Föhrenbergkreis Finanzwirtschaft

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Posts Tagged ‘Money Supply’

An abundance of money enhances economic efficiency and financial stability

Posted by hkarner - 14. April 2017

Date: 12-04-2017
Source: The Economist
Subject: Why the Federal Reserve should keep its balance-sheet large

HOW much money should exist? The Federal Reserve must soon confront this deep question. The Fed has signalled that towards the end of 2017 it will probably begin to unwind quantitative easing (QE), the purchase of financial assets using newly created bank reserves. The central bank’s balance-sheet swelled from about $900bn on the eve of the financial crisis to about $4.5trn by 2015 as it bought mortgage-backed securities and government debt (see chart). If and when the Fed shrinks its balance-sheet, it will also retire the new money it created.

Economists such as Milton Friedman popularised the study of the quantity of money in the 1960s and 1970s. By the financial crisis, however, the subject had gone out of fashion. The interest rate, it was agreed, was what mattered for the economy. The Fed varied the supply of bank reserves, but only to keep rates in the market for interbank loans where it wanted them to be. Den Rest des Beitrags lesen »


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Japan’s “Helicopter Money” Play: Road to Hyperinflation or Cure for Debt Deflation?

Posted by hkarner - 26. Juli 2016

Posted on by Ellen Brown, Web of Debt BlogBrown Ellen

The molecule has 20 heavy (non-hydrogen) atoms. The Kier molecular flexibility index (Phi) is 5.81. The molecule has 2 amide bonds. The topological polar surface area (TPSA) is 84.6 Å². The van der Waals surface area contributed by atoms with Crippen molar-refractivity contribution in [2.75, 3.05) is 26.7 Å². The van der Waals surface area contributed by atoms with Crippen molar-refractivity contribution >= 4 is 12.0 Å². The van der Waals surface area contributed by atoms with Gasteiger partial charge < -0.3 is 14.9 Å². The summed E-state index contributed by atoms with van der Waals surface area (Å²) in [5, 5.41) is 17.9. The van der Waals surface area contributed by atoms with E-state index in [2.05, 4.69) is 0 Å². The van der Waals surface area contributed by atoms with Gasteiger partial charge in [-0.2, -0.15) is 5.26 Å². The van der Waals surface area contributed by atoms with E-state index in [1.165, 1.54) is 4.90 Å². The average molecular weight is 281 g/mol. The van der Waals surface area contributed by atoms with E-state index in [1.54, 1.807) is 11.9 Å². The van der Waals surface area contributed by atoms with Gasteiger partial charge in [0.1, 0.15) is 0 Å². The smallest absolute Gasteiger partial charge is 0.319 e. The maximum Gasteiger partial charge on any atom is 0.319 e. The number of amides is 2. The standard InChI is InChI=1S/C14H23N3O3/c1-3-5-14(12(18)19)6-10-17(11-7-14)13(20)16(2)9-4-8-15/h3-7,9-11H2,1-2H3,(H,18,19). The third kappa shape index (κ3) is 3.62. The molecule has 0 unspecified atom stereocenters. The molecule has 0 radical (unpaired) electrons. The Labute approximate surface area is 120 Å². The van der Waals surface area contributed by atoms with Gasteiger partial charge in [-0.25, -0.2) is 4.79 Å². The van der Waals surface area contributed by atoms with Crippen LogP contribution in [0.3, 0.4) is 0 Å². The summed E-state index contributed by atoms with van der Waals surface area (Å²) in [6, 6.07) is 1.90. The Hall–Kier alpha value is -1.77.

Fifteen years after embarking on its largely ineffective quantitative easing program, Japan appears poised to try the form recommended by Ben Bernanke in his notorious “helicopter money” speech in 2002. The Japanese test case could finally resolve a longstanding dispute between monetarists and money reformers over the economic effects of government-issued money.

When then-Fed Governor Ben Bernanke gave his famous helicopter money speech to the Japanese in 2002, he was talking about something quite different from the quantitative easing they actually got and other central banks later mimicked. Quoting Milton Friedman, he said the government could reverse a deflation simply by printing money and dropping it from helicopters. A gift of free money with no strings attached, it would find its way into the real economy and trigger the demand needed to power productivity and employment.

What the world got instead was a form of QE in which new money is swapped for assets in the reserve accounts of banks, leaving liquidity trapped on bank balance sheets. Whether manipulating bank reserves can affect the circulating money supply at all is controversial. But if it can, it is only by triggering new borrowing. And today, according to Richard Koo, chief economist at the Nomura Research Institute, individuals and businesses are paying down debt rather than taking out new loans. They are doing this although credit is very “accommodative” (cheap), because they need to rectify their debt-ridden balance sheets in order to stay afloat. Koo calls it a “balance sheet recession.” Den Rest des Beitrags lesen »

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What Quantitative Easing Did Not Do: Three Revealing Charts

Posted by hkarner - 5. November 2014

Author: Ed Dolan  ·  November 4th, 2014  ·  RGE EconoMonitordolan-1